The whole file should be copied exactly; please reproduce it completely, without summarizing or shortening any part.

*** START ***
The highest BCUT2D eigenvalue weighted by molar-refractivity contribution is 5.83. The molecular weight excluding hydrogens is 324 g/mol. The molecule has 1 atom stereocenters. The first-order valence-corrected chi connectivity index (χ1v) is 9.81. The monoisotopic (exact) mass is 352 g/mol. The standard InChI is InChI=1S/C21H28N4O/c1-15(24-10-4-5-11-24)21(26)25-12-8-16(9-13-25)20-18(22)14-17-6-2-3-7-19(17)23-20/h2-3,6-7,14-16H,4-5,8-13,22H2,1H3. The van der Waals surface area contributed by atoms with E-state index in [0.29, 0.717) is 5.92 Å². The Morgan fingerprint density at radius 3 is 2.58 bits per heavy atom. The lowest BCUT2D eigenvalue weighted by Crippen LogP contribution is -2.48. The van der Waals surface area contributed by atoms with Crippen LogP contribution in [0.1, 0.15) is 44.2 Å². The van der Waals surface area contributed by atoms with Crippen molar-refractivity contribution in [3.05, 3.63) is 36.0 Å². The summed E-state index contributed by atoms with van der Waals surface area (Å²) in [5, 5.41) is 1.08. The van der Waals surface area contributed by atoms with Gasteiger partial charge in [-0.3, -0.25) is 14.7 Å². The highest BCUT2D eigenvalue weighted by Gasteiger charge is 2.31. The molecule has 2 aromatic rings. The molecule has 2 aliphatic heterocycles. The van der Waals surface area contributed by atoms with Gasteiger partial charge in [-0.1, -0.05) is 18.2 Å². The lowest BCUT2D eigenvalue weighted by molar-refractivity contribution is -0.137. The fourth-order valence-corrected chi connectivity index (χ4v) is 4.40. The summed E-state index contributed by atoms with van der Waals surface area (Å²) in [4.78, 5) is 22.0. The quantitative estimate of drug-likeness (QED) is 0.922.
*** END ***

The highest BCUT2D eigenvalue weighted by molar-refractivity contribution is 5.83. The molecular weight excluding hydrogens is 324 g/mol. The molecule has 1 atom stereocenters. The first-order valence-corrected chi connectivity index (χ1v) is 9.81. The monoisotopic (exact) mass is 352 g/mol. The standard InChI is InChI=1S/C21H28N4O/c1-15(24-10-4-5-11-24)21(26)25-12-8-16(9-13-25)20-18(22)14-17-6-2-3-7-19(17)23-20/h2-3,6-7,14-16H,4-5,8-13,22H2,1H3. The van der Waals surface area contributed by atoms with E-state index in [0.29, 0.717) is 5.92 Å². The Morgan fingerprint density at radius 3 is 2.58 bits per heavy atom. The lowest BCUT2D eigenvalue weighted by Crippen LogP contribution is -2.48. The van der Waals surface area contributed by atoms with Crippen LogP contribution in [0.1, 0.15) is 44.2 Å². The van der Waals surface area contributed by atoms with Crippen molar-refractivity contribution in [3.05, 3.63) is 36.0 Å². The summed E-state index contributed by atoms with van der Waals surface area (Å²) in [5, 5.41) is 1.08. The van der Waals surface area contributed by atoms with Gasteiger partial charge in [-0.3, -0.25) is 14.7 Å². The highest BCUT2D eigenvalue weighted by Gasteiger charge is 2.31. The molecule has 2 aromatic rings. The molecule has 2 aliphatic heterocycles. The van der Waals surface area contributed by atoms with Gasteiger partial charge in [-0.1, -0.05) is 18.2 Å². The lowest BCUT2D eigenvalue weighted by molar-refractivity contribution is -0.137. The fourth-order valence-corrected chi connectivity index (χ4v) is 4.40. The summed E-state index contributed by atoms with van der Waals surface area (Å²) in [4.78, 5) is 22.0. The quantitative estimate of drug-likeness (QED) is 0.922.